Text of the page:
He cited an episode where Francis had told Catholics to “go to the peripheries of the church and the world” to welcome the “marginalised and the non-believers” into the faith two years ago.
This incensed Cardinal Sarah, who said the church was going through a “great crisis”, and swiped at Francis during an interview with Current Values.
He said “they want people to say that the church is open, welcoming, attentive, modern”, adding: “But the church is not made to listen, she is made to teach: she is Mater et magistra, mother and educator.”
Pope Benedict and Pope Francis’ ideals for the church are different
Yet, Cardinal Sarah did try to distance himself from criticism as he addressed claims he was an opponent of Francis, by saying: “Who is against the Pope is outside the Church.”
Last year, alongside Benedict, Cardinal Sarah co-authored a controversial book that appeared to attack Francis’ views on relaxing the laws of celibacy.
At the time, Francis was deciding whether this should be cooled, as worshippers in regions such as the Amazon, demanded married men be allowed to become priests.
The book, titled From the Depths of Our Hearts, was highly critical of any approval of such a move.
Pope Benedict and Cardinal Robert Sarah are close
Within the text, Benedict and Cardinal Sarah said that “given that the conjugal state affects all men, and that the service of the Lord requires also a complete giving of man, it does not seem possible to realise both vocations simultaneously”.
The former pontiff had originally vowed to let his successor carry out his own designs for the church, and YouTube channel Rome Reports said that the move therefore disappointed those close to the Vatican.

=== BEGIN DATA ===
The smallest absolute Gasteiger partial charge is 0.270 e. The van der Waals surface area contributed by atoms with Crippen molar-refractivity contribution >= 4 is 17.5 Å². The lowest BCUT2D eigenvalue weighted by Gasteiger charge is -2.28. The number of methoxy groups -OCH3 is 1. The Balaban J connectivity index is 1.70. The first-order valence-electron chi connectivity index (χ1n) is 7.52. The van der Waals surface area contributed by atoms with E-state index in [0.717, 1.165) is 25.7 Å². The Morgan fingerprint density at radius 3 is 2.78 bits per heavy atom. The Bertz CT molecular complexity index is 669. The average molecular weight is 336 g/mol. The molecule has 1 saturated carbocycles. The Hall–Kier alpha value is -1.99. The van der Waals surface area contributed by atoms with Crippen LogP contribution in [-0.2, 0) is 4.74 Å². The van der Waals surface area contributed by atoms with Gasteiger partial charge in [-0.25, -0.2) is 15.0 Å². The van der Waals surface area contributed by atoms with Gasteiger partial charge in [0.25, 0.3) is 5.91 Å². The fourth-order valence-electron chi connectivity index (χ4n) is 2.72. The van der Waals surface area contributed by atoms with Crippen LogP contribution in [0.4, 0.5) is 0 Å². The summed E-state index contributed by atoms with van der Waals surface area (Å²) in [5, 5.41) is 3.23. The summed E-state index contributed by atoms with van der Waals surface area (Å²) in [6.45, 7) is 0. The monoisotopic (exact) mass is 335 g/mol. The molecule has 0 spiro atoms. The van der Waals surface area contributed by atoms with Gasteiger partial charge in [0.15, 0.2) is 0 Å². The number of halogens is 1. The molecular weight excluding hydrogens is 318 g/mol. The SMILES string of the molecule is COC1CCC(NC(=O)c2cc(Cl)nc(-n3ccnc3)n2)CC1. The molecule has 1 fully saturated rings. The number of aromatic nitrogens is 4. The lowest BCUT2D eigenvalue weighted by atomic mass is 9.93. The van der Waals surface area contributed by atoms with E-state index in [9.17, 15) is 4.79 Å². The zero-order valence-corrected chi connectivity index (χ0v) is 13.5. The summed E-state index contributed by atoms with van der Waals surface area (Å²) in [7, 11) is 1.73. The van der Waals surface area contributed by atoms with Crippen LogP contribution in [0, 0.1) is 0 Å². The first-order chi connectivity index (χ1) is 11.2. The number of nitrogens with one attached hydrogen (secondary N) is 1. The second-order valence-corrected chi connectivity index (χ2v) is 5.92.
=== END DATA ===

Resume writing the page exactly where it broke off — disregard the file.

It reported: “Some are surprised that Benedict has published a book on this issue.
“According to Pope Emeritus’ secretary, he is in no condition to give speeches on complex topics despite being coherent.”
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The channel claimed that Cantagalli, the book’s publisher, said the two co-authors were only “in search of the truth in love for the unity of the church” and in no way criticised Pope Francis.
Clemente Lisi, assistant professor of journalism at The King’s College in New York, also argued that Cardinal Sarah could be a natural choice to replace Francis, as there was a yearning for a more traditional church after years of liberalism.
In 2019, he said Cardinal Sarah’s alignment with Benedict, who was popular among more conservative worshippers, would make him a hit with those already in the church.
In a piece for Religion Unplugged, he said: “Criticism of Francis’ papacy is especially felt across conservatives in North America and Western Europe, where the growth of political populism in the Donald Trump and Brexit era has put Pope Francis’ views on climate change and immigration to the left of many Catholic voters.
“The Vatican press office, and the mixed messaging to come out of Rome in recent years, hasn’t helped fill this divide. If anything, it has grown larger in recent years.”